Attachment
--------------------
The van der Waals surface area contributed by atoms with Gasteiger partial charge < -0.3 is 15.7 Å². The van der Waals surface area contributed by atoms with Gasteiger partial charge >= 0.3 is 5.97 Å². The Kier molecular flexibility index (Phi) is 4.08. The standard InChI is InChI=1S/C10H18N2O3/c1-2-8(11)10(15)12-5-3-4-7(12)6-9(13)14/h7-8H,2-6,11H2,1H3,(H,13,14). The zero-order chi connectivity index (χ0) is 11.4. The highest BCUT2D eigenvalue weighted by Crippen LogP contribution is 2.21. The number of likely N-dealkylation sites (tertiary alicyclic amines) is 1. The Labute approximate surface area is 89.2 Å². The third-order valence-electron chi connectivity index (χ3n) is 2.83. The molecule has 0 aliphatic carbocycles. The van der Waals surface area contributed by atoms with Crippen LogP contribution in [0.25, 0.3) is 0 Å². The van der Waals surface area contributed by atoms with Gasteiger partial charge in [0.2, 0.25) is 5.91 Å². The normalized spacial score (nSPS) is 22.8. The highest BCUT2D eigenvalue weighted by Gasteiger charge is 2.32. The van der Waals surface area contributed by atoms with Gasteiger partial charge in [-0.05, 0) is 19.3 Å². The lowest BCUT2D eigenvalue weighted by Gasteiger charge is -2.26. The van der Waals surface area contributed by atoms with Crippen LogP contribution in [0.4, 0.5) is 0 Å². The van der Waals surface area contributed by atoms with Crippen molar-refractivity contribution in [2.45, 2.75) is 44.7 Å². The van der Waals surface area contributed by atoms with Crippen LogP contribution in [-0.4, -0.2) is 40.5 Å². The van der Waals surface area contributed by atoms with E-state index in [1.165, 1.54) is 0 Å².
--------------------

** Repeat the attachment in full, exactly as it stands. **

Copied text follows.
The van der Waals surface area contributed by atoms with Gasteiger partial charge < -0.3 is 15.7 Å². The van der Waals surface area contributed by atoms with Gasteiger partial charge >= 0.3 is 5.97 Å². The Kier molecular flexibility index (Phi) is 4.08. The standard InChI is InChI=1S/C10H18N2O3/c1-2-8(11)10(15)12-5-3-4-7(12)6-9(13)14/h7-8H,2-6,11H2,1H3,(H,13,14). The zero-order chi connectivity index (χ0) is 11.4. The highest BCUT2D eigenvalue weighted by Crippen LogP contribution is 2.21. The number of likely N-dealkylation sites (tertiary alicyclic amines) is 1. The Labute approximate surface area is 89.2 Å². The third-order valence-electron chi connectivity index (χ3n) is 2.83. The molecule has 0 aliphatic carbocycles. The van der Waals surface area contributed by atoms with Crippen LogP contribution in [0.25, 0.3) is 0 Å². The van der Waals surface area contributed by atoms with Gasteiger partial charge in [0.2, 0.25) is 5.91 Å². The normalized spacial score (nSPS) is 22.8. The highest BCUT2D eigenvalue weighted by Gasteiger charge is 2.32. The van der Waals surface area contributed by atoms with Gasteiger partial charge in [-0.05, 0) is 19.3 Å². The lowest BCUT2D eigenvalue weighted by Gasteiger charge is -2.26. The van der Waals surface area contributed by atoms with Crippen LogP contribution in [0.4, 0.5) is 0 Å². The van der Waals surface area contributed by atoms with Crippen molar-refractivity contribution in [2.45, 2.75) is 44.7 Å². The van der Waals surface area contributed by atoms with Crippen LogP contribution in [-0.4, -0.2) is 40.5 Å². The van der Waals surface area contributed by atoms with E-state index in [1.165, 1.54) is 0 Å².